The Tricolour parrotfish (Scarus tricolor) is also known as the Three color parrotfish. Tricolor Parrotfish are relatively common in Tanzanian waters.
Within the various species of Parrotfish which are part of the Labridae family, there is considerable divergence in looks between the juveniles and the adults. Additionally there are regional variations in looks which combined with their ability to change their colors which is particularly striking at night, creates a large amount of confusion as to which species is which.
To put the situation into better perspective, Tricolor Parrotfish are sequential hermaphrodites. At birth both males and females are present and these are referred to as primary males and females. The coloration varies between the primary males and females and these are less colorful and are sometimes difficult to tell apart. Then there are the secondary males, born female who change their sex when prompted by social cues such as the absence of another secondary male. These secondary males are often referred to as supermales because of the potential brightness of their colors. During breeding season these males are able to intensify their colors. As one can see in the images below, these colors appear most intense at night.
Most species of Tricolor Parrotfish have been described on multiple occasions in various areas, with this species having been described at least six times by different scientists in different parts of the world. It can often be exceedingly difficult to determine which species a specimen is depending on the age of the fish. All the specimens in this post were photographed in Tanzanian waters and the same species may vary in appearance elsewhere.
In Tanzania the small juveniles start out as being a dark black grey color from the side but as can be seen in the image below, there can be a blue colored sheen from an angle on the lower body. There is a yellow or orange ring around the eye, a small red orange mark on the top lip , often the lower body is red orange and the anal and caudal fins are orange.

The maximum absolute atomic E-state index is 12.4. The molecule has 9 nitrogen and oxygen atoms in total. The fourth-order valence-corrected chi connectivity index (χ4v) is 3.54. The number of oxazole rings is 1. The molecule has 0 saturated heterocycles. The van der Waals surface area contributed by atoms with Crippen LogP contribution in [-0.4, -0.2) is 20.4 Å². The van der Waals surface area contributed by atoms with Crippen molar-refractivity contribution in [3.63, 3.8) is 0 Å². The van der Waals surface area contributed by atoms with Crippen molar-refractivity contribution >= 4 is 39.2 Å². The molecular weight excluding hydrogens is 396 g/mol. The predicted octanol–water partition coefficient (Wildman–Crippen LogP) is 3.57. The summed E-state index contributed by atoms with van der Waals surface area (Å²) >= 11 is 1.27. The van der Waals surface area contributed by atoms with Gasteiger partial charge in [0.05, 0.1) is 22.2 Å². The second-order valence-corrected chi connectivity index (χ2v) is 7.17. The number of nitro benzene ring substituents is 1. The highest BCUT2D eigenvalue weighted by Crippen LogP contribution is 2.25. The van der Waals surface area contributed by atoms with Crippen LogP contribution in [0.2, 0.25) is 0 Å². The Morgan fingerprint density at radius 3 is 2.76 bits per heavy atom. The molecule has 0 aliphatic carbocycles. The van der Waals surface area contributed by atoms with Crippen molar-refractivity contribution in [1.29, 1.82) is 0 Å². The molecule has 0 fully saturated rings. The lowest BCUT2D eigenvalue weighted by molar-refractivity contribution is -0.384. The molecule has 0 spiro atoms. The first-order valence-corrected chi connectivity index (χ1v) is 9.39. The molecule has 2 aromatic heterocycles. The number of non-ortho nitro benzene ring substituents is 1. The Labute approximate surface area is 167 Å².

As they mature pictured below, so they develop a pale spot on the on the forehead. This may be a precursor to changing into a terminal phase male.
With males as pictured below, from the side view which is the normal view one has , the easiest identifying features are the lines around the face and mouth. The teeth are usually blue, above the mouth there is a blue or green line which runs just above the mouth back under the eye. Below this is a moustache shaped orange or pink line. Below the mouth there is a blue line circling the lower mouth, then a pinky or orange line followed by a short blue line.
Above the eye of Tricolor Parrotfish there is a green line that runs around the front of the forehead which fades as it goes back towards the dorsal area. This line is not always that distinct. The Tricolor Parrotfish body is however much more variable in color but is predominantly green/ blue with pink edged scales. The caudal fin has a distinct purple or pink line along the inside of the light blue upper and lower rays which sometimes seems to join up.